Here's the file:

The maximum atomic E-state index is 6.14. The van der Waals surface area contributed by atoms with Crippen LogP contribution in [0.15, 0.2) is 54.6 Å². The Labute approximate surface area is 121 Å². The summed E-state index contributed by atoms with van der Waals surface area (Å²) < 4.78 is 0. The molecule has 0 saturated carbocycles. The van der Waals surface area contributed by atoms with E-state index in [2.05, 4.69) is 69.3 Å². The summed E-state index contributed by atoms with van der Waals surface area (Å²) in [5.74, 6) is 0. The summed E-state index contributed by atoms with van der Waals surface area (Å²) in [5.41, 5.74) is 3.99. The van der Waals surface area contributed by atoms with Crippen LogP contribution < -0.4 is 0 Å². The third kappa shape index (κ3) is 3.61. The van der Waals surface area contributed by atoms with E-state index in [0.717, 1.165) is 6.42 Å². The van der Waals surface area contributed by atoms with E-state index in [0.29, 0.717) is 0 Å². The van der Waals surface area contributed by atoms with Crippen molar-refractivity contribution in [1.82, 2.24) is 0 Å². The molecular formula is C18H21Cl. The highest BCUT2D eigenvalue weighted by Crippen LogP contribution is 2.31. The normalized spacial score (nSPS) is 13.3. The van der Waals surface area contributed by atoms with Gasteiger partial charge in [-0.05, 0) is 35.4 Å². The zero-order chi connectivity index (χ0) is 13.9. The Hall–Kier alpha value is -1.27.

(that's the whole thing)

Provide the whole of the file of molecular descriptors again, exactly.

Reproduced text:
The maximum atomic E-state index is 6.14. The van der Waals surface area contributed by atoms with Crippen LogP contribution in [0.15, 0.2) is 54.6 Å². The Labute approximate surface area is 121 Å². The summed E-state index contributed by atoms with van der Waals surface area (Å²) < 4.78 is 0. The molecule has 0 saturated carbocycles. The van der Waals surface area contributed by atoms with E-state index in [2.05, 4.69) is 69.3 Å². The summed E-state index contributed by atoms with van der Waals surface area (Å²) in [5.74, 6) is 0. The summed E-state index contributed by atoms with van der Waals surface area (Å²) in [5.41, 5.74) is 3.99. The van der Waals surface area contributed by atoms with Crippen LogP contribution < -0.4 is 0 Å². The third kappa shape index (κ3) is 3.61. The van der Waals surface area contributed by atoms with E-state index in [0.717, 1.165) is 6.42 Å². The van der Waals surface area contributed by atoms with E-state index in [0.29, 0.717) is 0 Å². The van der Waals surface area contributed by atoms with Crippen molar-refractivity contribution in [1.82, 2.24) is 0 Å². The molecular formula is C18H21Cl. The highest BCUT2D eigenvalue weighted by Crippen LogP contribution is 2.31. The normalized spacial score (nSPS) is 13.3. The van der Waals surface area contributed by atoms with Gasteiger partial charge in [-0.05, 0) is 35.4 Å². The zero-order chi connectivity index (χ0) is 13.9. The Hall–Kier alpha value is -1.27.